AO-46 Personal Defense Weapon

Sven emailed us this beautiful photo of the AO-46 Personal Defense Weapon. The Personal Defense Weapon was designed by Peter Andreevich Tkachev, the same engineer who developed the balanced recoil system used in the AK-107.

Its most striking feature is that the 5.45x39mm magazine double as the pistol grip. What I find most interesting about it is the gas system, as seen in the below photo. The barrel is ported for about half its length and the gas captured by a very large expansion chamber, before actuating the very short piston. The design is very nearly a gas trap system. Tkachev must have been compensating for the short barrel, in a slightly different way to the AK-74U and its muzzle booster.

Does anyone know in what year the AO-46 was designed?

[ Many thanks to Sven (Defence and Freedom) for emailing me the the info. ]

Steve Johnson

Founder and Dictator-In-Chief of TFB. A passionate gun owner, a shooting enthusiast and totally tacti-uncool. Favorite first date location: any gun range. Steve can be contacted here.


  • Beaumont

    Reminds me of the old Swedish AK5; and like that gun, one cannot maintain a proper grip while changing mags. No doubt it will turn up in a movie soon, though.

    • Joel

      You must be stupid, or your misstaken about the ak5. Their is no difficulties in changing magazines while retaining a proper grip! I should know..

      Capten at the southern swedish regiment, p7

      • Beaumont

        Possibly your command of English is lacking, or your manners are. Please inform us which is the case.

    • Mike

      The AK5 is a BOFORS contract built FNC with a different foregrip.

    • Clodboy

      AK5? You sure you didn’t mean the Interdynamics MKS?

      • Beaumont

        You’re right, it was the MKS.

  • Merc

    While impractical for on-the-fly magazine swapping, that thing is gorgeous.

  • RDW

    I believe it was designed in 1969.

    • Josh

      That’s right I believe. It was a few years before the AK-74 came into service.

      • jagersmith

        It was actually designed by Tkachev in 1973 as a submission in the program that eventually yielded the AKS-74U. Source:The world’s assault rifles by Gary Paul Johnston, p. 751.

  • Lance

    Wouldn’t a AK-74SU be better and easier to grip?

    • Higgs

      Yes, but not easier to have in the bug out gear of a pilot.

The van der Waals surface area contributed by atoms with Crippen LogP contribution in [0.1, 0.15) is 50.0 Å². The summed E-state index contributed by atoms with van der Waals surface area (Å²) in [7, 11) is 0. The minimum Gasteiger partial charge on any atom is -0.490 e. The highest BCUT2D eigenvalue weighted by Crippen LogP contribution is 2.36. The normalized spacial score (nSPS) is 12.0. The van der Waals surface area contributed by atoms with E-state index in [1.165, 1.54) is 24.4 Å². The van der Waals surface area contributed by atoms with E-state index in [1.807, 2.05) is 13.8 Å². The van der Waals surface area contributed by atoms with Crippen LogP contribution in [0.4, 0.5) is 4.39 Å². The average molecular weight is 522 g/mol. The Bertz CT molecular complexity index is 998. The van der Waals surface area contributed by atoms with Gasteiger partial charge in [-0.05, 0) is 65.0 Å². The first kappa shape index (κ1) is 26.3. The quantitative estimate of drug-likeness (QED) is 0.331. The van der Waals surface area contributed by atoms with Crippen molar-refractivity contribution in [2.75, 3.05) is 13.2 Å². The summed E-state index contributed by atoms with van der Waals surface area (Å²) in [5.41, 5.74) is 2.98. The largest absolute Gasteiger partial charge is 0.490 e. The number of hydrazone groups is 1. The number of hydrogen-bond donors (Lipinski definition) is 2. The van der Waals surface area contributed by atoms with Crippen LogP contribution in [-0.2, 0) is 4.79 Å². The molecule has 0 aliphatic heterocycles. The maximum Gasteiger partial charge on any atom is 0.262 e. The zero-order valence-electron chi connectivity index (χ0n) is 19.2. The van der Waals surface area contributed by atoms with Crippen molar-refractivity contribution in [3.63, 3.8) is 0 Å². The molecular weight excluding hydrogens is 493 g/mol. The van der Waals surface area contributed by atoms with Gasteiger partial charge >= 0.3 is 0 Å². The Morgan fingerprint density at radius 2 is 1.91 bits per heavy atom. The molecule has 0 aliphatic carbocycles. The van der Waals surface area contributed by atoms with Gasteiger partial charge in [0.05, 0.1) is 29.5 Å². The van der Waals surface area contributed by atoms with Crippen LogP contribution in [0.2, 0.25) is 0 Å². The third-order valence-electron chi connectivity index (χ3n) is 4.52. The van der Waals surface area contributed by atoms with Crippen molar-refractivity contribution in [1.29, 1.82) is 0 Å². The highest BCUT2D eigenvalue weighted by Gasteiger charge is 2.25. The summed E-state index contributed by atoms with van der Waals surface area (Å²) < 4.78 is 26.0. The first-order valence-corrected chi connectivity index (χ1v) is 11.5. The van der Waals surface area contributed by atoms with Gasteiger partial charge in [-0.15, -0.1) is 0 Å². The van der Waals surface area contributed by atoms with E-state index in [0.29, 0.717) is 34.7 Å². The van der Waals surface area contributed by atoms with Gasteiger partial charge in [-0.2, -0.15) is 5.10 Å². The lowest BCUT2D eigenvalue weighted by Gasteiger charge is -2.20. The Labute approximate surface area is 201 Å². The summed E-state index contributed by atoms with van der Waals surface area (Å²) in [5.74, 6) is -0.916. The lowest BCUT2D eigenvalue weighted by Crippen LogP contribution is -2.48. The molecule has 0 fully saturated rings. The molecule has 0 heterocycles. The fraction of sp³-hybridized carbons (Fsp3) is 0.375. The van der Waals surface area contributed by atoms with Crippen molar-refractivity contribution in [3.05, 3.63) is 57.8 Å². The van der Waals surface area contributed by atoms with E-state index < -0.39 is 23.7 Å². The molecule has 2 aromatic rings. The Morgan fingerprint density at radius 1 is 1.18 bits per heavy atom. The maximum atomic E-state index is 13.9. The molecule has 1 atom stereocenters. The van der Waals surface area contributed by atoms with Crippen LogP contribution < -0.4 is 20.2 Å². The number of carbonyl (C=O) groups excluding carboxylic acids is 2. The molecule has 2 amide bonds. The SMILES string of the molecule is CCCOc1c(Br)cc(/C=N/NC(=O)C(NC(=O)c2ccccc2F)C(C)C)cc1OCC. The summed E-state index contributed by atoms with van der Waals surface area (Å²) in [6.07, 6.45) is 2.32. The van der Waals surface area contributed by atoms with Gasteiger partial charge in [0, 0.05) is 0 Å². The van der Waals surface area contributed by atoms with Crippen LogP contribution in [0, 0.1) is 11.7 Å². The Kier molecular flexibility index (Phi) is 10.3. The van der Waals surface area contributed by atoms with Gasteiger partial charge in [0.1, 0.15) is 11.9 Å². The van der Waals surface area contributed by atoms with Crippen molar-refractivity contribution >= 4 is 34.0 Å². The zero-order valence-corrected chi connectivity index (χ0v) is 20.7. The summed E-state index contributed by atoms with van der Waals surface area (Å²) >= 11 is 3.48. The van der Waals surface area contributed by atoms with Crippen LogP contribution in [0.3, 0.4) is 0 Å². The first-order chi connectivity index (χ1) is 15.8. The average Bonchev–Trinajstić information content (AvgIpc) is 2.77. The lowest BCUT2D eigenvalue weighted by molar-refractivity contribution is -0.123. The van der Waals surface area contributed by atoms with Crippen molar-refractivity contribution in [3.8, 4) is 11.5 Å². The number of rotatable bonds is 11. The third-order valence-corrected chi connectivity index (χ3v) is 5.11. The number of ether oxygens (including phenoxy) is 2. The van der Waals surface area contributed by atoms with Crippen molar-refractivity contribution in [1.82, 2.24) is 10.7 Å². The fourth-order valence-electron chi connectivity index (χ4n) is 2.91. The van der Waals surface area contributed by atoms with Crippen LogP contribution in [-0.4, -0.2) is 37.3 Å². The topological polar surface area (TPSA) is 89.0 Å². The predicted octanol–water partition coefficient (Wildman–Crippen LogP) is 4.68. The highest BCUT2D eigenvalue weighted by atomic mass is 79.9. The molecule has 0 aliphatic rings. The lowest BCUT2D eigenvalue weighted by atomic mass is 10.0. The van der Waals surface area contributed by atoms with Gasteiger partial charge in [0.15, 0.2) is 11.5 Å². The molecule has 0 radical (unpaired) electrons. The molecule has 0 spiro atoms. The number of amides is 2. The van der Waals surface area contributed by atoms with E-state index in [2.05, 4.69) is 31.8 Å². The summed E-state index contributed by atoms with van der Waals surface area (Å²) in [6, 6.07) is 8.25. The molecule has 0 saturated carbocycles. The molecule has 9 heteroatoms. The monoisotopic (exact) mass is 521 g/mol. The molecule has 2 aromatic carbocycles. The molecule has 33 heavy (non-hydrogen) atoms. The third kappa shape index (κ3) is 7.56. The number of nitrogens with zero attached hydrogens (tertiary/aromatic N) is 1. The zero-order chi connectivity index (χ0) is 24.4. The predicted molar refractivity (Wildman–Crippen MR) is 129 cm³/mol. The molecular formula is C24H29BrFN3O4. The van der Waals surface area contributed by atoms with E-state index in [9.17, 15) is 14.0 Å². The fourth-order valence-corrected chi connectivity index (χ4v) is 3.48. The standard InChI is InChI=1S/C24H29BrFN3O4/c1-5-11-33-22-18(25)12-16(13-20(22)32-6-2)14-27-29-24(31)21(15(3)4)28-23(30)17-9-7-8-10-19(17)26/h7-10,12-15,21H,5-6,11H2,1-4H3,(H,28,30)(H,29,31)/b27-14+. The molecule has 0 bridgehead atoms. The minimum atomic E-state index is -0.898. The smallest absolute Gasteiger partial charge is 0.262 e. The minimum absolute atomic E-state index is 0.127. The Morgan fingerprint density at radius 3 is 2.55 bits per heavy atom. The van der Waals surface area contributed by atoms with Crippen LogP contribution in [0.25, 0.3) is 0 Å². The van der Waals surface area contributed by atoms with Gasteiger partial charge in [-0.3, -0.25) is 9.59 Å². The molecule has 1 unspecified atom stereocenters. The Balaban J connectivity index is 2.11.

• RDW

      Yes…and that is why the AKЫ-74U won out over this design and others in 1973.

      • PBeck

        AKS-74U wasn’t introduced into service with Soviet forces until 1979.

    • Burst

      I’d love to see this prototypes gas system and topfolder stock on an AK74.

      Given the modularity of the state arsenals, that might even result in a working gun.

  • Higgs

    The finish of the handguard reminds me of the CZ 58. i want to know how thin that mag is compared to a standard 74 mag.

  • Komrad

    I like it, and I feel dirty for doing so.
    Mag swapping would be a pain, but this is probably the shortest you can make the action.

  • Vhyrus

    Oh my God you make me want to cheat on my Tavor in my dreams.

  • Bull

    i think he confuses the AK5 with Interdynamics MKS

  • bbmg

    Interesting that the barrel porting seems to follow the rifling in the same way as it does on the VSS:

    Surely it had a sound suppressing effect too, useful on such a short barrel.

    Since we’re talking about the “AO” series, the AO-27 flechette rifle deserves a mention:

  • This gun was designed in 1964

    • PBeck

      “This gun was designed in 1964” – Toten

      “I believe it was designed in 1969.” – RDW

      Designed for a cartridge that wasn’t introduced until 1974?

      Those fiendishly clever Russians. Always thinking 5-10 years ahead.

      • jagersmith

        It was actually designed by Tkachev in 1973 (in line with the introduction of 5.45×39) as a submission in the program that eventually yielded the AKS-74U. Source: The world’s assault rifles by Gary Paul Johnston, p. 751.

  • Jean Luc Picard

    I found some stuff but I don’t know the language of these

    however it may be a weapon made in 1969 or 1973

    Voila for what I found, I hope it helps, needs translators though

    • Vertigo

      Your second link says a prototype was released by 1969.

      • Jean Luc Picard

        Thank you, so does the 1973 date is about some gun competition against an other prototype ?

  • Aurelien

    Seems to work a bit like the Welrod pistol (as a concept).
    The mag/grip is a nice touch, this gun would fit pretty easily in a bag, suitcase or even concrete tubes. Must be easy to conceal.

    Does anyone know if they came with a suppressor ?

  • Jeff

    The magazine as a pistol grip idea reminds me of the Wimmersperg Spz-kr

  • Reverend Clint

    seems like that magazine pistol grip would be kinda unwieldy if you had small hands

  • S O

    Click on the photo for the full beauty.

  • KC

    everyone’s giving this design crap for having the magazine as the grip for reloading, but it’s just a different manual of arms.

    if it doesn’t have a bolt hold open like the AK does, you could pull the charging handle back and hold it open with your off hand and remove the magazine with your strong hand, let go of the bolt and you’d be reloaded

  • Netforce